close

How to maximize the use of the freezer for product storage

frozen fruit and vegetable blocks

Photography © Robert Olding/Studio Eight

My Google search history consists almost entirely of food freezing questions. As a chef for someone who is constantly annoyed that spring onions can only be bought in thick bundles, I’m always thinking of ways to reduce food waste. And that quest becomes even more apparent in summer, when fresh produce abounds and I can’t bear to part with top flavors.

Freeze fresh, written by Crystal Schmidt, advocates freezing as the ultimate form of preservation. Schmidt is the creator of Whole-Fed Homestead, a website dedicated to sharing the skills of growing, cooking, and preserving whole foods.

“Although I still use different preservation methods each year to store our homegrown produce, I think freezing has many advantages over canning and dehydrating,” says Schmidt. “It’s refreshing not to have to worry about safe canning rules, acidity and botulism; This allows me to be more creative in the kitchen. Plus, no more standing in front of a hot tin can for hours! Dehydrating can be useful, but rehydrated foods, especially veggies, always fall a bit flat for me.”

In addition to providing recipes suitable for cold storage, Freeze Fresh also shows you the best way to prepare ingredients so that they retain their flavor after ice-packing.

If you’re looking to treat a future version of yourself, follow these tips for maximizing the use of your freezer.

Be proactive about your freezing needs

We’ve all been there: your bananas are starting to brown, so pop them in the freezer for a future smoothie or banana bread. But it’s best to freeze fruits and vegetables a day or two after you buy them or harvest them, when their nutrients are at their peak. If the product starts to spoil, the quality in the freezer will not improve. So if you know you can’t eat that bag of spinach, freeze half of it before it turns to pulp.

Blanch vegetables before freezing them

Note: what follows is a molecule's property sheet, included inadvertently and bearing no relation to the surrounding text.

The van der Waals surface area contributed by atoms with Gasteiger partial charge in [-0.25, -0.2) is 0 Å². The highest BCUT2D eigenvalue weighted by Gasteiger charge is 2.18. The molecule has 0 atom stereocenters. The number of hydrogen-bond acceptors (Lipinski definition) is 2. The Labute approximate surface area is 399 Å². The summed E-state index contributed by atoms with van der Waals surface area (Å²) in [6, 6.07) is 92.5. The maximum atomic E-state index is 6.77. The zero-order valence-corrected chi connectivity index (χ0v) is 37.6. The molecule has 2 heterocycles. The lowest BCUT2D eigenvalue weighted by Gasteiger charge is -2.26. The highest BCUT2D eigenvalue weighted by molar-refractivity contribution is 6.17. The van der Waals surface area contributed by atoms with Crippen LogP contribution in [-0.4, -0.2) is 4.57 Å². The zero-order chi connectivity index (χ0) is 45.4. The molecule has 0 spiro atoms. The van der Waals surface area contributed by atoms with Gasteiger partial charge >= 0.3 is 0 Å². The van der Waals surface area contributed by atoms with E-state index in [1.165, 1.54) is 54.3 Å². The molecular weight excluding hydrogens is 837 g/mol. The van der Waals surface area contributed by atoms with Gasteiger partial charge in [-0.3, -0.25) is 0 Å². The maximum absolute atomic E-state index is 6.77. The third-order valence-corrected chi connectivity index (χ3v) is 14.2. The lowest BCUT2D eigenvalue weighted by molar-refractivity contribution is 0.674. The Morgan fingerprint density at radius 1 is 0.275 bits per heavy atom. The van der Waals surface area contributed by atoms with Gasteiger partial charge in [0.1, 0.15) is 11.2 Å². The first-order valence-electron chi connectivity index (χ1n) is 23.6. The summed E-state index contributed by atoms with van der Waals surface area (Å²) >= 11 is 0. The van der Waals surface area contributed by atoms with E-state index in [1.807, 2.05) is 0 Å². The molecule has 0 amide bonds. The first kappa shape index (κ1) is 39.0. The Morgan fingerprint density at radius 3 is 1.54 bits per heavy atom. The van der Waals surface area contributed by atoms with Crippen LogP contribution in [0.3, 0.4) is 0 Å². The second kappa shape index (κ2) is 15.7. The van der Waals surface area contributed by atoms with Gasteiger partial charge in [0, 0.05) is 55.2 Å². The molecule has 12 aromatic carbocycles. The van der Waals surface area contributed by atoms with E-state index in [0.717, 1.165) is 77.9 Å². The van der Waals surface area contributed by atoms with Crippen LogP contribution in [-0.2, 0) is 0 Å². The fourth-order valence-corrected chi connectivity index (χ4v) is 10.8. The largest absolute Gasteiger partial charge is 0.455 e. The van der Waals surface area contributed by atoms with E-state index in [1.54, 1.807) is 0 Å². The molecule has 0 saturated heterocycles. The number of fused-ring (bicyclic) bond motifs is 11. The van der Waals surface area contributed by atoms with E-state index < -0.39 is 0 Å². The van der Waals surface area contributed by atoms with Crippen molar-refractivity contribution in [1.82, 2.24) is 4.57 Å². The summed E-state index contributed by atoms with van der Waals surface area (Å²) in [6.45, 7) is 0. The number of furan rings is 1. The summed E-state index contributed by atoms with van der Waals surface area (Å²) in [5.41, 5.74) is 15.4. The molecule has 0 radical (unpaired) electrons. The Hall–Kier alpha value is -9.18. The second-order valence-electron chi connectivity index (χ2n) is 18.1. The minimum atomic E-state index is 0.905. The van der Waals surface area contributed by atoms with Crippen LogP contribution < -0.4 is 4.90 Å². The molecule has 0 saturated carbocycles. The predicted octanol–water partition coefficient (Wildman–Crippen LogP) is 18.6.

“Learning how best to prepare each fruit and vegetable for the freezer will go a long way,” says Schmidt. “Don’t just throw things in there. Freezing produce isn’t difficult, but you’ll get the best results if you have a little know-how, e.g. E.g. whether to blanch or not, what blanching method is used and how best to package a product.”

Blanching usually requires a quick steam or dip in boiling water, which preserves the botanicals after they enter the ice box. Fruit and vegetables contain enzymes that spoil over time, Schmidt explains. Freezing will slow this enzymatic activity, but not stop it completely. The acid in fruit naturally neutralizes the enzymes, but most vegetables require that extra step—a brief moment of heat—to deactivate them.

Which method you choose depends on the vegetable (some vegetables may even require an ice bath after blanching). The end result is worth it: once your veggies are thawed, you’ll notice a vibrant color and firm texture. Blanched vegetables have a shelf life of six months longer than frozen raw.

Consider flash freezing

The faster an ingredient freezes, the better it tastes when thawed. When water freezes, ice crystals form first and eventually increase in size. Slow freezing rates create larger crystals that break down the cell walls of fruits and vegetables, resulting in a mushy texture after thawing. Fast freezing creates smaller crystals that are less likely to rupture cells.

Flash freezing is the technique of creating space between pieces of food and freezing them separately, rather than packing them all together in a container and freezing the bundle. The space provides more circulation, resulting in faster freezing.